A lot of people resist getting better organized. No matter what kind of chaotic mess, their lives are on a day-to-day basis because they know themselves well enough to know that there’s after all that work they’ll probably forget to take their lists with them when it matters most.

    Fortunately, there are ways to make sure we remember to check our lists — and to remember to do the things we need to do, whether they’re on a list or not.

    In most cases, we need a lot of pushing at first, for example by making a reminder, but eventually we build up enough momentum that doing what needs doing becomes a habit — not an exception.

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    From Creating Reminders to Building Habits

    A habit is any act we engage in automatically without thinking about it.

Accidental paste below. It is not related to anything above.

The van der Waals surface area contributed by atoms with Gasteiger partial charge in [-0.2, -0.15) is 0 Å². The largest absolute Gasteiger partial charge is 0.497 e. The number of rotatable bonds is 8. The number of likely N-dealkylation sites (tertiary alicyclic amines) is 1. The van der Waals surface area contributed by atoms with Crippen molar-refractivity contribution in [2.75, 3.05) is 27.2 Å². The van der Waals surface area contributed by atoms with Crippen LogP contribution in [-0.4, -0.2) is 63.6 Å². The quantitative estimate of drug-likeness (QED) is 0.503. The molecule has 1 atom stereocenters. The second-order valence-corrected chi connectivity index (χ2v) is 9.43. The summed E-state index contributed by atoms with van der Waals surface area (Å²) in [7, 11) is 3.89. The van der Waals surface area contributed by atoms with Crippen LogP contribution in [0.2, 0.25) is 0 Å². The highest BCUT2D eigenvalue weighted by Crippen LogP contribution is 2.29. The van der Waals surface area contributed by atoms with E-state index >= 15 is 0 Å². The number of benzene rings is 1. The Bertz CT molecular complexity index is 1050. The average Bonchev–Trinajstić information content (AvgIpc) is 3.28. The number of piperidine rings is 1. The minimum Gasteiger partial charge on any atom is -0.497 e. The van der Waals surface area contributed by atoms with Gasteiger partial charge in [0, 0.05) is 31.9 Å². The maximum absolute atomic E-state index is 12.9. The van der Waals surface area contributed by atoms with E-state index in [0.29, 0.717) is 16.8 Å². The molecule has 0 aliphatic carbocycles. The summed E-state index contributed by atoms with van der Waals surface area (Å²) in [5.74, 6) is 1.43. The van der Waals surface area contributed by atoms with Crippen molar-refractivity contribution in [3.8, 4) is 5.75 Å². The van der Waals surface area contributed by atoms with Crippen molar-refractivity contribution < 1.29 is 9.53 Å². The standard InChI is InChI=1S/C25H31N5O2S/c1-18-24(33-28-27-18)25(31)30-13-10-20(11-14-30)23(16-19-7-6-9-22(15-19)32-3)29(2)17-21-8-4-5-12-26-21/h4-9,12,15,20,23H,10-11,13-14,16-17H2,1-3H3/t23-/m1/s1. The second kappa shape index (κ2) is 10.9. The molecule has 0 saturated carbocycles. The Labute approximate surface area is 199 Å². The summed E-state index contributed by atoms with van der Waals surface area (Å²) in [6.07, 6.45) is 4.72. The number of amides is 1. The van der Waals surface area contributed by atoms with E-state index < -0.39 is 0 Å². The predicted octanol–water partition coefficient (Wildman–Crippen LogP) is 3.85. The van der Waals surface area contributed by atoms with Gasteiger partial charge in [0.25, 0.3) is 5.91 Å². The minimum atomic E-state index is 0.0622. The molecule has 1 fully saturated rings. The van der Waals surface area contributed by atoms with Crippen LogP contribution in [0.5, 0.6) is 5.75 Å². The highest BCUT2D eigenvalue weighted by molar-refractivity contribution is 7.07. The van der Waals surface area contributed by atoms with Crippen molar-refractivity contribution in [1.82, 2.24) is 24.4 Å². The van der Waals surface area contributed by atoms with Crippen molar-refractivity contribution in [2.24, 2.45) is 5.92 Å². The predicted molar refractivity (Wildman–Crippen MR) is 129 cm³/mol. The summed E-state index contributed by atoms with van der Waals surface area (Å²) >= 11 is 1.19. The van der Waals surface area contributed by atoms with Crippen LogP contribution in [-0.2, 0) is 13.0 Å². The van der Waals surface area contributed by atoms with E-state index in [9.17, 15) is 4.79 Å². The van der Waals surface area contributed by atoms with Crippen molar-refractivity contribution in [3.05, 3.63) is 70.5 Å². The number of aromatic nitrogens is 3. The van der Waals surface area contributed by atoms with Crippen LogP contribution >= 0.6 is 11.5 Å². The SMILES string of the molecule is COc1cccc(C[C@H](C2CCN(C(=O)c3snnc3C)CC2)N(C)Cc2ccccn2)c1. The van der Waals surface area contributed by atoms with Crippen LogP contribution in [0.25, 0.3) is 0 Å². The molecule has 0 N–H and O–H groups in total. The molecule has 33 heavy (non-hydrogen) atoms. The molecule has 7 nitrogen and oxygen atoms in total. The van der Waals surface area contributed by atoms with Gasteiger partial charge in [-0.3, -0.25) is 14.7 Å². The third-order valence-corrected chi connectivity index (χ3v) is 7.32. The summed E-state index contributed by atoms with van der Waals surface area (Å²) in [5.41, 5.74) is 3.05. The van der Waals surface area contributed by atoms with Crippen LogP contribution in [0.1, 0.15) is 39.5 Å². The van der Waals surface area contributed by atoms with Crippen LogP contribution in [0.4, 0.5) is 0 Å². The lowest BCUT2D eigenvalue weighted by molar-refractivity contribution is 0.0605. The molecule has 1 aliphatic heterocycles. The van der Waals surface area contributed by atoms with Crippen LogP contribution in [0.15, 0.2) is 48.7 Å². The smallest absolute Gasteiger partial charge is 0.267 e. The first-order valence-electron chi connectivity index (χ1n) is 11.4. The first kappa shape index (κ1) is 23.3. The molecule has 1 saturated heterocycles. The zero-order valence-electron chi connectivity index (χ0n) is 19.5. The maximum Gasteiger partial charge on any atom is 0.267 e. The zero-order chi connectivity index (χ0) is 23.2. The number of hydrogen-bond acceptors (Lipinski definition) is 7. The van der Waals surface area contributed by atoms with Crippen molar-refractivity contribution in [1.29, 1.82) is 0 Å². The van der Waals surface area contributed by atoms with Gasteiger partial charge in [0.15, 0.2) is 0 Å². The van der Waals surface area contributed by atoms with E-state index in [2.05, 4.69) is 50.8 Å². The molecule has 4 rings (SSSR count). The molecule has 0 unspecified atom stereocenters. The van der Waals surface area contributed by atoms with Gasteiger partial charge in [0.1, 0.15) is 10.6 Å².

For example, when you brush your teeth, you don’t have to think about every single step from start to finish; once you stagger up to the sink, habit takes over (and, really, habit got you to the sink in the first place) and you find yourself putting toothpaste on your toothbrush, putting the toothbrush in your mouth (and never your ear!), spitting, rinsing, and so on without any conscious effort at all.

    This is a good thing because if you’re anything like me, you’re not even capable of conscious thought when you’re brushing your teeth.

    The good news is you already have a whole set of productivity habits you’ve built up over the course of your life. The bad news is, a lot of them aren’t very good habits.